``> :load Math.Combinatorics.GraphAuts> mapM_ print \$ graphAuts2 \$ q 3[[0,1],[2,3],[4,5],[6,7]][[0,2,3,1],[4,6,7,5]][[0,3],[4,7]][[0,4,6,7,3,1],[2,5]][[0,5,3],[2,4,7]][[0,6,5,3],[1,2,4,7]][[0,7],[1,3],[2,5],[4,6]][[1,2],[5,6]][[1,4,2],[3,5,6]][[2,4],[3,5]]``
What graphAuts2 does is, it tries to find a symmetry which sends 0 to 1, another which sends 0 to 2, another which sends 0 to 3, and so on, then looking only at symmetries which leave 0 where it is, another which sends 1 to 2, another which sends 1 to 3, and so on, then leaving 0 and 1 where they are, another which sends 2 to 3, another which sends 2 to 4, and so on, and so on. Most of the time, it won't find all the symmetries it's looking for - as in this case.

Now, a few weeks back I set a puzzle: Given just the list returned by graphAuts2, how can I instantly tell how many symmetries there are in total?

Well, think of it like this.

First of all, I'm trying to find all the different places that I can move the 0 vertex to. Hopefully it's obvious that I can move the 0 vertex to any of the eight vertices. The first seven elements returned by graphAuts2 are symmetries which move 0 to 1,2,3,4,5,6,7 respectively - plus of course I can always just leave the cube as it is and leave 0 at 0.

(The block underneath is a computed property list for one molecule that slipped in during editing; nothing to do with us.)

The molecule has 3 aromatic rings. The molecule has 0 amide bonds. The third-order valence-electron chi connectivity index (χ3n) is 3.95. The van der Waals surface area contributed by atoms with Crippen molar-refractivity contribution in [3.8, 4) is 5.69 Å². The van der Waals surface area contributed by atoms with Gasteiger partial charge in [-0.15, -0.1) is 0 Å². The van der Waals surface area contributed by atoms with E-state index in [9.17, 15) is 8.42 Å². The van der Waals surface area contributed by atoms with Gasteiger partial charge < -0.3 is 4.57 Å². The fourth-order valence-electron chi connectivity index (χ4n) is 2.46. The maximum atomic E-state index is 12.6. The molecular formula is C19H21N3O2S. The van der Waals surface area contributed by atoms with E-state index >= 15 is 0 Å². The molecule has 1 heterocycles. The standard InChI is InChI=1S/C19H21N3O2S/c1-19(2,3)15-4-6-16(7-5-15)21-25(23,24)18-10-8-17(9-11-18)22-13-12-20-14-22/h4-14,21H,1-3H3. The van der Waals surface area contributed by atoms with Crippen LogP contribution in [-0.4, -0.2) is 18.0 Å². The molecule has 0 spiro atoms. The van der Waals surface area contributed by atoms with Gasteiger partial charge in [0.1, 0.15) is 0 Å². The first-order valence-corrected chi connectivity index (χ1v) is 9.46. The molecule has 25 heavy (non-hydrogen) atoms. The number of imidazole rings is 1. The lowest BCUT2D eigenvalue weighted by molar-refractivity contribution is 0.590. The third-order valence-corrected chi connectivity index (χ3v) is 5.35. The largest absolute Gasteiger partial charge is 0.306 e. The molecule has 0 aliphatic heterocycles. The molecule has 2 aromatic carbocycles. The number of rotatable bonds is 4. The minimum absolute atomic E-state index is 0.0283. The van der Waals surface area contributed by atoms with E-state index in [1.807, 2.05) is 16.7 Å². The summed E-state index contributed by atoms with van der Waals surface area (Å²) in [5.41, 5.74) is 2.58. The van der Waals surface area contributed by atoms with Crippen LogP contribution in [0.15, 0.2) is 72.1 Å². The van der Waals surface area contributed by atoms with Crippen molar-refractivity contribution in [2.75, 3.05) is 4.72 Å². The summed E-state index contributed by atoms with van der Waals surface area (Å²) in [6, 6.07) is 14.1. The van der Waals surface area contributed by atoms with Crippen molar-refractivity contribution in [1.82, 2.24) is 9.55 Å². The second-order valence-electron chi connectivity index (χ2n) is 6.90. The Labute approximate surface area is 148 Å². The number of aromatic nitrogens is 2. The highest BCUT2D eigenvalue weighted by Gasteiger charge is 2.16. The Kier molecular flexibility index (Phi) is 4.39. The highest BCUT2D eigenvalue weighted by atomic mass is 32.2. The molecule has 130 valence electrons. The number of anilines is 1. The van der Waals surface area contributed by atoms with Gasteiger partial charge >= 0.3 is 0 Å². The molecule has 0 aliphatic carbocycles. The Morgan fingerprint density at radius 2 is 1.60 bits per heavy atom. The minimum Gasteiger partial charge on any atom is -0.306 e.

Now, suppose that I have decided to leave 0 where it is. Next, I try to find all the different places that I can move 1 to, but leaving 0 where it is. If you look at the picture, I hope you can see that having fixed 0, our only choices for 1 are 1, 2, and 4. The next two elements returned by graphAuts2 are symmetries which move 1 to 2 and 4 respectively - plus of course, the identity element leaves the cube as it is, so leaves 0 at 0 and 1 at 1.

Now, suppose that I have decided to leave 0 and 1 where they are. Next I try to find all the different places that I can move 2 to. If you look at the picture, you'll see that if we fix 0 and 1, our only choices for 2 are 2 and 4. The identity leaves 2 where it is, and the last element returned by graphAuts2 moves 2 to 4.